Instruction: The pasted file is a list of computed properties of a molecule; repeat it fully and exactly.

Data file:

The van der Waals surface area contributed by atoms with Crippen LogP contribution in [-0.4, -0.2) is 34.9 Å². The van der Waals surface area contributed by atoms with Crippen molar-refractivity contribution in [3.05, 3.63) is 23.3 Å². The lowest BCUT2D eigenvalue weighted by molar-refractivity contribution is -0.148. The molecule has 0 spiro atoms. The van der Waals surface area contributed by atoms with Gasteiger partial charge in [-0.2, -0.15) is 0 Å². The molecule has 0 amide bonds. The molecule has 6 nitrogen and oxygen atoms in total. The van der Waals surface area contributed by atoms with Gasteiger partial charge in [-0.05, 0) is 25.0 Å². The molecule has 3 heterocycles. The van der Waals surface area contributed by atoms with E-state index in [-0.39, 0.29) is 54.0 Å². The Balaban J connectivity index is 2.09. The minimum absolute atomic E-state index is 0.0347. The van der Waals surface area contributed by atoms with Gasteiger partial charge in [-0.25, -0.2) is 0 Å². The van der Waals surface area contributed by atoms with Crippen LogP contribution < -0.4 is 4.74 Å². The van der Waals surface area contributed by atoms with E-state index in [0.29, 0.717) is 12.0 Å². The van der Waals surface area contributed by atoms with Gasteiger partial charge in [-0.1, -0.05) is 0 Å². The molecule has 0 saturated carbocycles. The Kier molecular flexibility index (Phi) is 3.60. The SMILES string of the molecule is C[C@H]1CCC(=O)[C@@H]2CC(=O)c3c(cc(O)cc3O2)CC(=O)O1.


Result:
The van der Waals surface area contributed by atoms with Crippen LogP contribution in [-0.4, -0.2) is 34.9 Å². The van der Waals surface area contributed by atoms with Crippen molar-refractivity contribution in [3.05, 3.63) is 23.3 Å². The lowest BCUT2D eigenvalue weighted by molar-refractivity contribution is -0.148. The molecule has 0 spiro atoms. The van der Waals surface area contributed by atoms with Gasteiger partial charge in [-0.2, -0.15) is 0 Å². The molecule has 0 amide bonds. The molecule has 6 nitrogen and oxygen atoms in total. The van der Waals surface area contributed by atoms with Gasteiger partial charge in [-0.05, 0) is 25.0 Å². The molecule has 3 heterocycles. The van der Waals surface area contributed by atoms with E-state index in [-0.39, 0.29) is 54.0 Å². The Balaban J connectivity index is 2.09. The minimum absolute atomic E-state index is 0.0347. The van der Waals surface area contributed by atoms with Gasteiger partial charge in [-0.25, -0.2) is 0 Å². The van der Waals surface area contributed by atoms with Crippen LogP contribution < -0.4 is 4.74 Å². The van der Waals surface area contributed by atoms with E-state index in [0.29, 0.717) is 12.0 Å². The van der Waals surface area contributed by atoms with Gasteiger partial charge in [-0.1, -0.05) is 0 Å². The molecule has 0 saturated carbocycles. The Kier molecular flexibility index (Phi) is 3.60. The SMILES string of the molecule is C[C@H]1CCC(=O)[C@@H]2CC(=O)c3c(cc(O)cc3O2)CC(=O)O1.